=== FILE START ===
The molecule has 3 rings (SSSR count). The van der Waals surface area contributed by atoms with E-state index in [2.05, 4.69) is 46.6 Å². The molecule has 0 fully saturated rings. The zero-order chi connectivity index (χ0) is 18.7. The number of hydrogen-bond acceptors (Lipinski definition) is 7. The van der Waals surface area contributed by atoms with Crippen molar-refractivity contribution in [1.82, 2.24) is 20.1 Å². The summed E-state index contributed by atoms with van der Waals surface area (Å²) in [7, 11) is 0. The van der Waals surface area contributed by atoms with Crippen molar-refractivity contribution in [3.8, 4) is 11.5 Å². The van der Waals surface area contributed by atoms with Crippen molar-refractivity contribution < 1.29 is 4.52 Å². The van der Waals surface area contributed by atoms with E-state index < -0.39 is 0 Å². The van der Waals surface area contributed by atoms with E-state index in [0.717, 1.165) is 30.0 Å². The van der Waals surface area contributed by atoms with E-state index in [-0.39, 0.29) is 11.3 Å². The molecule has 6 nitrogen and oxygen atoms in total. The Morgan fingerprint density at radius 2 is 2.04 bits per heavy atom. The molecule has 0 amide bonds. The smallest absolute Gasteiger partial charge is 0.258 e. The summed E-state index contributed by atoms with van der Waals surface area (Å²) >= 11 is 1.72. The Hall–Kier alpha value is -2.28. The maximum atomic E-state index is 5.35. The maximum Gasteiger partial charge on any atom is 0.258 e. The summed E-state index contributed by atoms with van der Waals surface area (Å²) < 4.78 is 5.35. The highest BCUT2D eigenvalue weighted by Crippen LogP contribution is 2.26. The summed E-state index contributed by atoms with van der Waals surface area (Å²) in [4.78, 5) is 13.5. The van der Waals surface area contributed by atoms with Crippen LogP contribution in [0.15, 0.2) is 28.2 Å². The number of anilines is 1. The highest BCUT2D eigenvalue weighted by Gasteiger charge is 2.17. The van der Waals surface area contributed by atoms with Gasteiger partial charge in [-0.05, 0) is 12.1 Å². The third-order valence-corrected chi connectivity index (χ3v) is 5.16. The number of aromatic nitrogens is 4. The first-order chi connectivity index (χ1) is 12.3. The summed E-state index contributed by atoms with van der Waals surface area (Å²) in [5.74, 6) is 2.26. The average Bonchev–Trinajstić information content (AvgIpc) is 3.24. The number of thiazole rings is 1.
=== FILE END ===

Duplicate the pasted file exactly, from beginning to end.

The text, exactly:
The molecule has 3 rings (SSSR count). The van der Waals surface area contributed by atoms with E-state index in [2.05, 4.69) is 46.6 Å². The molecule has 0 fully saturated rings. The zero-order chi connectivity index (χ0) is 18.7. The number of hydrogen-bond acceptors (Lipinski definition) is 7. The van der Waals surface area contributed by atoms with Crippen molar-refractivity contribution in [1.82, 2.24) is 20.1 Å². The summed E-state index contributed by atoms with van der Waals surface area (Å²) in [7, 11) is 0. The van der Waals surface area contributed by atoms with Crippen molar-refractivity contribution in [3.8, 4) is 11.5 Å². The van der Waals surface area contributed by atoms with Crippen molar-refractivity contribution < 1.29 is 4.52 Å². The van der Waals surface area contributed by atoms with E-state index < -0.39 is 0 Å². The van der Waals surface area contributed by atoms with E-state index in [0.717, 1.165) is 30.0 Å². The van der Waals surface area contributed by atoms with E-state index in [-0.39, 0.29) is 11.3 Å². The molecule has 6 nitrogen and oxygen atoms in total. The Morgan fingerprint density at radius 2 is 2.04 bits per heavy atom. The molecule has 0 amide bonds. The smallest absolute Gasteiger partial charge is 0.258 e. The summed E-state index contributed by atoms with van der Waals surface area (Å²) >= 11 is 1.72. The Hall–Kier alpha value is -2.28. The maximum atomic E-state index is 5.35. The maximum Gasteiger partial charge on any atom is 0.258 e. The summed E-state index contributed by atoms with van der Waals surface area (Å²) < 4.78 is 5.35. The highest BCUT2D eigenvalue weighted by Crippen LogP contribution is 2.26. The summed E-state index contributed by atoms with van der Waals surface area (Å²) in [4.78, 5) is 13.5. The van der Waals surface area contributed by atoms with Crippen LogP contribution in [0.15, 0.2) is 28.2 Å². The number of anilines is 1. The highest BCUT2D eigenvalue weighted by Gasteiger charge is 2.17. The van der Waals surface area contributed by atoms with Gasteiger partial charge in [-0.05, 0) is 12.1 Å². The third-order valence-corrected chi connectivity index (χ3v) is 5.16. The number of aromatic nitrogens is 4. The first-order chi connectivity index (χ1) is 12.3. The summed E-state index contributed by atoms with van der Waals surface area (Å²) in [5.74, 6) is 2.26. The average Bonchev–Trinajstić information content (AvgIpc) is 3.24. The number of thiazole rings is 1.